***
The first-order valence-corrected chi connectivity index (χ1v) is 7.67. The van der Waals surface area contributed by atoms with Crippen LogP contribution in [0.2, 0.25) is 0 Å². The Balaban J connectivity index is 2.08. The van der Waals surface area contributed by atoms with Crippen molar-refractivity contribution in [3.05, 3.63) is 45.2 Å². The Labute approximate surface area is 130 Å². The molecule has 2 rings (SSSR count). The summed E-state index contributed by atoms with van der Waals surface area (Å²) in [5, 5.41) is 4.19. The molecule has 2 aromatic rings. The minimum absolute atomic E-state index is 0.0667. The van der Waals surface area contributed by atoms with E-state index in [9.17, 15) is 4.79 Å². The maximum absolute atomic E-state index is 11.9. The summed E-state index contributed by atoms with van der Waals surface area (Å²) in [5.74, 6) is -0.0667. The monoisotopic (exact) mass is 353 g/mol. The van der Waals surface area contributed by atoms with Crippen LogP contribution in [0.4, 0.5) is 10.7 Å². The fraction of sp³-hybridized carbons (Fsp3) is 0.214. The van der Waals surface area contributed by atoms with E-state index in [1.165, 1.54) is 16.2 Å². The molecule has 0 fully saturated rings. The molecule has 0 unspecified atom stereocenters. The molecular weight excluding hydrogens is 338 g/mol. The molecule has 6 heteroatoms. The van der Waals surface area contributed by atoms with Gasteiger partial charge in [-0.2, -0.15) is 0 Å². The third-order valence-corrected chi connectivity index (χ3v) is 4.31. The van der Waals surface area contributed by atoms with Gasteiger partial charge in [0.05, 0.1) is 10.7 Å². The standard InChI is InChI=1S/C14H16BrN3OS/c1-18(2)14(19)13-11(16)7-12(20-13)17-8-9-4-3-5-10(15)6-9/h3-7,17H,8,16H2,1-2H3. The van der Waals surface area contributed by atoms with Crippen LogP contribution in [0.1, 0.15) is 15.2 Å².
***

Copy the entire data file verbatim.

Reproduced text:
The first-order valence-corrected chi connectivity index (χ1v) is 7.67. The van der Waals surface area contributed by atoms with Crippen LogP contribution in [0.2, 0.25) is 0 Å². The Balaban J connectivity index is 2.08. The van der Waals surface area contributed by atoms with Crippen molar-refractivity contribution in [3.05, 3.63) is 45.2 Å². The Labute approximate surface area is 130 Å². The molecule has 2 rings (SSSR count). The summed E-state index contributed by atoms with van der Waals surface area (Å²) in [5, 5.41) is 4.19. The molecule has 2 aromatic rings. The minimum absolute atomic E-state index is 0.0667. The van der Waals surface area contributed by atoms with E-state index in [9.17, 15) is 4.79 Å². The maximum absolute atomic E-state index is 11.9. The summed E-state index contributed by atoms with van der Waals surface area (Å²) in [5.74, 6) is -0.0667. The monoisotopic (exact) mass is 353 g/mol. The van der Waals surface area contributed by atoms with Crippen LogP contribution in [0.4, 0.5) is 10.7 Å². The fraction of sp³-hybridized carbons (Fsp3) is 0.214. The van der Waals surface area contributed by atoms with E-state index in [1.165, 1.54) is 16.2 Å². The molecule has 0 fully saturated rings. The molecule has 0 unspecified atom stereocenters. The molecular weight excluding hydrogens is 338 g/mol. The molecule has 6 heteroatoms. The van der Waals surface area contributed by atoms with Gasteiger partial charge in [-0.2, -0.15) is 0 Å². The third-order valence-corrected chi connectivity index (χ3v) is 4.31. The van der Waals surface area contributed by atoms with Gasteiger partial charge in [0.05, 0.1) is 10.7 Å². The standard InChI is InChI=1S/C14H16BrN3OS/c1-18(2)14(19)13-11(16)7-12(20-13)17-8-9-4-3-5-10(15)6-9/h3-7,17H,8,16H2,1-2H3. The van der Waals surface area contributed by atoms with Crippen LogP contribution in [0.1, 0.15) is 15.2 Å².